• But as the saying goes, those whom God calls, God also equips, and in keeping with the rest of this odd and fantastical call story, God equips Isaiah in a spectacular fashion. – text: Then one of the winged creatures flew to me, holding a glowing coal that he had taken from the altar with tongs. He touched my mouth and said, “See, this has touched your lips. Your guilt has departed, and your sin is removed.” → When I was growing up, there was a row of stained glass windows in my church that depicted various scenes from Scripture: the birth of Jesus was one. So were the crucifixion and the resurrection. Moses and the Ten Commandments was another. And so was this scene – this strange, other worldly scene with Isaiah on his knees and the many-winged angels around him with one of them holding a coal to his lips.
      • Fascinating scene to see depicted in stained glass
      • Fascinating scene to imagine
      • Fire has long been used as a tool for refining things … for good and for ill. Fire refines precious metals to their purest, most precious and costly forms. Fire was also used throughout the Inquisition as a way to try to “refine” the heretical Protestantism out of people to try to get them to return to the Catholic Church, the “true” church.
        • Fire of the burning bush refined Moses’ call[5]
        • God was present in a pillar of fire as the people of Israel fled Egypt[6]
        • God was proved in the fire that came down from heaven when Elijah challenged Jezebel’s 400 prophets of Ba’al[7]
        • Jesus spoke of God’s judgment in terms of fire burning away the chaff and leaving the refined wheat[8]
        • So while God’s use of fire in Isaiah’s vision here certainly has the weight of precedence behind it, it is no less shocking … no less attention-grabbing.
    • Which is exactly what it’s supposed to be because following the burning coal touching Isaiah’s lips, we get to The Point of this story – God calling Isaiah. – text: Then I heard the Lord’s voice saying, “Whom should I send, and who will go for us?” I said, “I’m here; send me.”[9] → And there it is: the crux of the matter, the moral of the story, the whole point in four simple words. “I’m here; send me.” Not surprisingly, this is a popular verse among pastors. Many have it hanging on the walls in their office or their homes in some form – as a sign, as artwork, as an undeniable and constant reminder. Many others actually have this phrase tattooed on their bodies (some in English, some in Hebrew) as an even more permanent reminder and commitment to that call. “I’m here; send me.” You see, friends, we’ve been talking about God’s promises as we’ve been winding our way through God’s Grand Story of Faith with the Narrative Lectionary this year, and this single verse contains everything that we’ve already talked about.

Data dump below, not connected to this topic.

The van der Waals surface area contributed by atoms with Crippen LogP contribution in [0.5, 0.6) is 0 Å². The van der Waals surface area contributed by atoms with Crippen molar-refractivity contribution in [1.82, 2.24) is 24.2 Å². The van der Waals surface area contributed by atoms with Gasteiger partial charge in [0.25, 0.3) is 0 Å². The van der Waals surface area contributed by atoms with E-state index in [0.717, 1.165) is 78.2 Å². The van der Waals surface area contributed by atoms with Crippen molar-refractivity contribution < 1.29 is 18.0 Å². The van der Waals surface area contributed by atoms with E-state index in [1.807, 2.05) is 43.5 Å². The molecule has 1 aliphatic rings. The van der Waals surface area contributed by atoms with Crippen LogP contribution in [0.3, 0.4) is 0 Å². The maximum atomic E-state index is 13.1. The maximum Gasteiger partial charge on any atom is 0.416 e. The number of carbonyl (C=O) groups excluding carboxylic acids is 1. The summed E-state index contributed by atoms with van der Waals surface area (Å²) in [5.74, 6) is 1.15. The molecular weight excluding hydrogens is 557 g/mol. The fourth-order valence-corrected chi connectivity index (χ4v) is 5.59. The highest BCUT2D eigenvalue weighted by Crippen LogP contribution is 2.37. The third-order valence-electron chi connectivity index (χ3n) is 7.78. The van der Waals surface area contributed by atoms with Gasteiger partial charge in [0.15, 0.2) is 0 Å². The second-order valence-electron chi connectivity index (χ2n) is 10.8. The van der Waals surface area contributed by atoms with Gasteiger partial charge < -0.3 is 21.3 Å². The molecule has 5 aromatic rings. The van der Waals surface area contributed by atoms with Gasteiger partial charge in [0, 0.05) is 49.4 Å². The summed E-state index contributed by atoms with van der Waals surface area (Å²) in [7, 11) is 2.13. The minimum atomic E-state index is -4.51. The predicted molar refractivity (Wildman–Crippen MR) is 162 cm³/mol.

• First half of the verse speaks to God’s promise to the people that God will, indeed, remain their God → God is seeking someone to go out among the people and remind them who they are and whose they are. God is seeking someone to speak God’s own words of chastisement and judgment for the actions that have drawn the people away from God, but behind that reproach is love. God isn’t looking for someone to call the people out just because God wants to give them the ultimate public shaming. God is looking for someone to call the people back to God because God loves them. God longs to be in that holy and sacred relationship with the people once more – that relationship promised and renewed and promised and renewed time and time again throughout Israel’s history. “Whom should I send, and who will go for us? Who will help the people remember me? Who will help the people find their way back to be? They are my people, and I yearn to be their God again.”
      • Second half speaks to the relational nature of that promise → Throughout Scripture, God works with people and through people. God doesn’t force people to choose God. God doesn’t force people to worship. God doesn’t force people to pray. God continues to work with these crazy, frustrating, broken human beings that God created. It is God opening the way for people to continue in this relationship that God promised to us. And it is one powerful, moving example of one of those crazy, frustrating, broken human beings saying, “Yes.”
  • Modern-day calls take on any number of variations and forms … but just because it doesn’t look dramatic and charismatic like Isaiah’s call doesn’t mean God’s call in your life is any less real, any less potent, any less packed with potential and unexpected possibilities. God calls us first to faith, but as part of that faith, God also calls us to action. Over and over again. In big ways and small ways. In easy tasks and difficult tasks. With people we love and with people we find it difficult to love. God is calling you to action. “Whom should I send, and who will go for us?” “I’m here; send me.” Amen.